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7 ways to rain-proof your home and prevent damage written by Shyam Motwani, published in Housing.com. September 9, 2019

We look at some of the common problems that home owners face during the monsoon season and simple ways in which one can address these, to maintain the beauty of one&rsquos home

 

The advent of the monsoon season in India, which brings respite from the sweltering heat, tends to bring joy to millions of people &ndash from the farmers waiting for their crops to yield, to children stomping in puddles. However, it can also be one of the most challenging times for home owners. Here are a few tips to ensure that the house you call home, is prepared to tackle any unforeseen challenge.

 

1. Protecting the house&rsquos walls

 

Monsoons are synonymous with musty odours. The walls become prone to mould and mildew growth, which further add to the odour. In such cases, scrape off the mould and use a mixture of bleach and water, to wipe the walls. Bleach not only acts a cleaning agent but also as a disinfectant, which prevents the mould from growing again.

 

2. Maintenance of locks

 

Unfortunately, one only thinks about the importance of locks, when they do not function as they should. One of the most common causes of malfunctioning locks, is the changing weather. Hence, ensure that the locks are checked on a monthly basis. If the lock is not operating smoothly, use WD40 spray, as this helps to remove the dust gathered in the interior part of the locks. Use a soft cloth to clean the surface of locks. Do not use oil/lubricant/gel or any other spray for cleaning locks.

 

3. Safeguard furniture

 

Most Indian homes have wooden furniture or leather upholstery. These can be ruined by the dampness and moisture in the air. To protect your furniture, place it away from the doors and windows. Avoid any re-designing work at home, especially one that involves the use of wood, during the monsoon. Put camphor balls, neem leaves or cloves in the cupboards and closets, to protect the items from dampness.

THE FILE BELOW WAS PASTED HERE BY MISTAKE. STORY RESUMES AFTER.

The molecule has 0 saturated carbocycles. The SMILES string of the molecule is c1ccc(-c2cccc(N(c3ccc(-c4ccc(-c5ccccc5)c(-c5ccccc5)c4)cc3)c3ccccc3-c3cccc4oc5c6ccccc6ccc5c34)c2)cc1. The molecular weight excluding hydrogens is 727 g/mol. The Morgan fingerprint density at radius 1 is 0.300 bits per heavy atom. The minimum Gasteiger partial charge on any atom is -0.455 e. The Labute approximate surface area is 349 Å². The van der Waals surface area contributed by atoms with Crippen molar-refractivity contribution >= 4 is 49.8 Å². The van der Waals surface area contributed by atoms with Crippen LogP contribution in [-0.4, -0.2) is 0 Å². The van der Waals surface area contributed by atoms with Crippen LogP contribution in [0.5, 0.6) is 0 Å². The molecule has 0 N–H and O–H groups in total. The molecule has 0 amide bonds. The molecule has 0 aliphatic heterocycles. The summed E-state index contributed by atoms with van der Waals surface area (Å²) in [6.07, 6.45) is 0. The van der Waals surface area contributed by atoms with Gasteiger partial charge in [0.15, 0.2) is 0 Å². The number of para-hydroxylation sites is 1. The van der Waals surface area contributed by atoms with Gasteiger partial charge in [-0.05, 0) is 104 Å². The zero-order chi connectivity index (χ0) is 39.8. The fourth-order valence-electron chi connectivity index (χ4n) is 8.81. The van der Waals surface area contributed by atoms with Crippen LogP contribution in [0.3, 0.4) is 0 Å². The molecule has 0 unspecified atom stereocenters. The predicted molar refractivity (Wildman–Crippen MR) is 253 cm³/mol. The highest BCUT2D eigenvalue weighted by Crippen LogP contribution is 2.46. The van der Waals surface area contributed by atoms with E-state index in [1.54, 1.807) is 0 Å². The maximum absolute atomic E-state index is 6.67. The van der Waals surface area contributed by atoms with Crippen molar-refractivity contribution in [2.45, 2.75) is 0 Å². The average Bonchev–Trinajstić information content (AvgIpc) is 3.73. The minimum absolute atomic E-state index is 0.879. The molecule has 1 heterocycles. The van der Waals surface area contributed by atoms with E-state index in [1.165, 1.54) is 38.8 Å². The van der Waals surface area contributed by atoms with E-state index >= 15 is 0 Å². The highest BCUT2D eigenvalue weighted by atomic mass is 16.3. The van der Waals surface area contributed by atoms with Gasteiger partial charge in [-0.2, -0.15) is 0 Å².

4. Protect doors

 

Wooden doors have a tendency to swell, due to the increase in the moisture content in the air. One can apply oil on the sides of doors, to avoid this. Another option is to use sandpaper, to scrub the part of the door that gets stuck while closing it. Metal framed doors/windows can get rusted easily due to moisture. An easy way to prevent rusting, is to paint the doors regularly.

 

5. Check the windows

 

The windows in our homes have the maximum exposure to rain and if not maintained, it could lead to water leakage. While repainting window frames is an option, one can change to frames of UPVC (also known as Unplasticised Polyvinyl Chloride). UPVC window frames are moisture-resistant and restrain rain water and wind from coming in contact with the inner layer of the window. The hinges are the most neglected part of a window. Ensure that the hinges are properly fixed, as it plays a significant role in stopping seepage of water into the house.

 

6. Indoor atmosphere

 

The humid air and lack of natural light create a gloomy atmosphere indoors. Seepage and leakage also affect the aesthetics of the house. To ensure that your home feels fresh and welcoming, keep it well-ventilated. Open the windows and doors to let some fresh air and natural light in. Use bright colours such as yellow, orange and red for your upholstery. Make the most of artificial lights, to give your home a fresh and cheerful look.

 

7. Prevent leakages

 

It is important to spot leakages on time, so that the rain water does not cause any damage to the walls and roof of the home. The cracks through which leakages happen, can weaken the wall and turn into a breeding ground for fungal growth. Take precautionary measures by painting the walls of your home with a water-proof coating.

 

(The writer is EVP and business head, Godrej Locks & Architectural Fittings and Systems)